The Thunder franchise, with its history of drawing over 6 million fans in its 19 seasons, undoubtedly was able to command a somewhat more lucrative sum. And Church & Dwight, which announced a net income of $93.9 million for the third quarter of 2012, should be able to afford it.

“It’s not one of those mega-deals,” says James Craigie, chairman and CEO of Church & Dwight. “Our name will be on the scoreboard, in front of the stadium and several places around the park. I have a dream that one day we will have the Arm & Hammer Player of the Night.”

When the Thunder signed a new lease with Mercer County in 2008, expanding its contract through 2023, the naming rights to Waterfront Park were transferred to the team. Previously, those rights lay with the county, as they still do with the Sun National Bank Center.

“When we started thinking about whose name we wanted on this ballpark,” says Thunder president Joseph Finley, “we didn’t want just anybody; we didn’t want a or a beer company –– not that there’s anything wrong with those businesses. We wanted an iconic brand, a mom and apple pie, something that represents everything that’s good in the world. Here we are, the minor league affiliate of the New York Yankees –– couldn’t have a better major league affiliate. We preach family values, family entertainment, so it was important to us to have the right partner. I think we got that partner here in Church & Dwight.”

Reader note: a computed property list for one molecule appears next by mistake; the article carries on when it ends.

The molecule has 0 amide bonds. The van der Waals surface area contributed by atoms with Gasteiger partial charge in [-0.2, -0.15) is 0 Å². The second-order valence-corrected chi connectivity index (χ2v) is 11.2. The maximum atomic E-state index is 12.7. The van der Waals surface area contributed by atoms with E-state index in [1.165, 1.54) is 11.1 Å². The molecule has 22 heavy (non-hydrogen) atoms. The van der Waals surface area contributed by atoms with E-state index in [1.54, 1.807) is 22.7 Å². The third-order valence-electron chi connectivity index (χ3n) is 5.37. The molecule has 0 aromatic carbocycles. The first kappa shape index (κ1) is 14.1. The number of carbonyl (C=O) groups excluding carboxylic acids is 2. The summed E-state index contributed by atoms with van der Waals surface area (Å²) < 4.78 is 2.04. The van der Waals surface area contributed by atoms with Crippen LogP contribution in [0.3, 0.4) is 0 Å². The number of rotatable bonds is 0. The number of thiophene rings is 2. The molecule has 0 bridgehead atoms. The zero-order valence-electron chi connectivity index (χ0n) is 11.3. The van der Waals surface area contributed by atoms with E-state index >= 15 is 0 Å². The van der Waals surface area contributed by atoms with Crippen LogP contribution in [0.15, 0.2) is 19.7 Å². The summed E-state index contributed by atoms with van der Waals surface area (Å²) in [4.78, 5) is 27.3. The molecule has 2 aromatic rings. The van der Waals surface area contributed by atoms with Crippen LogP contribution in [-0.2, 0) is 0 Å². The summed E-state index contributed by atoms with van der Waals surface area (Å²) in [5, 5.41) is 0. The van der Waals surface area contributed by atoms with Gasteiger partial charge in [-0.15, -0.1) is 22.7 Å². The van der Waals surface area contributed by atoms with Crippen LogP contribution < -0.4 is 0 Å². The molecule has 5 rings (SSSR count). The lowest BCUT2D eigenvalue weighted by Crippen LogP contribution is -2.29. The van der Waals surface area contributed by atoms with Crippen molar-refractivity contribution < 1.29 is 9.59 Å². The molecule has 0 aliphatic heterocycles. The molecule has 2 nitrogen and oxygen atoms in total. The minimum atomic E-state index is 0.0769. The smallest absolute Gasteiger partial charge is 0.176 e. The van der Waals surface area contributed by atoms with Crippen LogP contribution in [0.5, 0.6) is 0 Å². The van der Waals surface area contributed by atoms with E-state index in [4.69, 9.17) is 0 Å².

Back in 2008, the Thunder retained Front Row Marketing Services of Philadelphia to assist in the process. But that agreement ended about two years ago. The negotiations for this deal were all done in-house.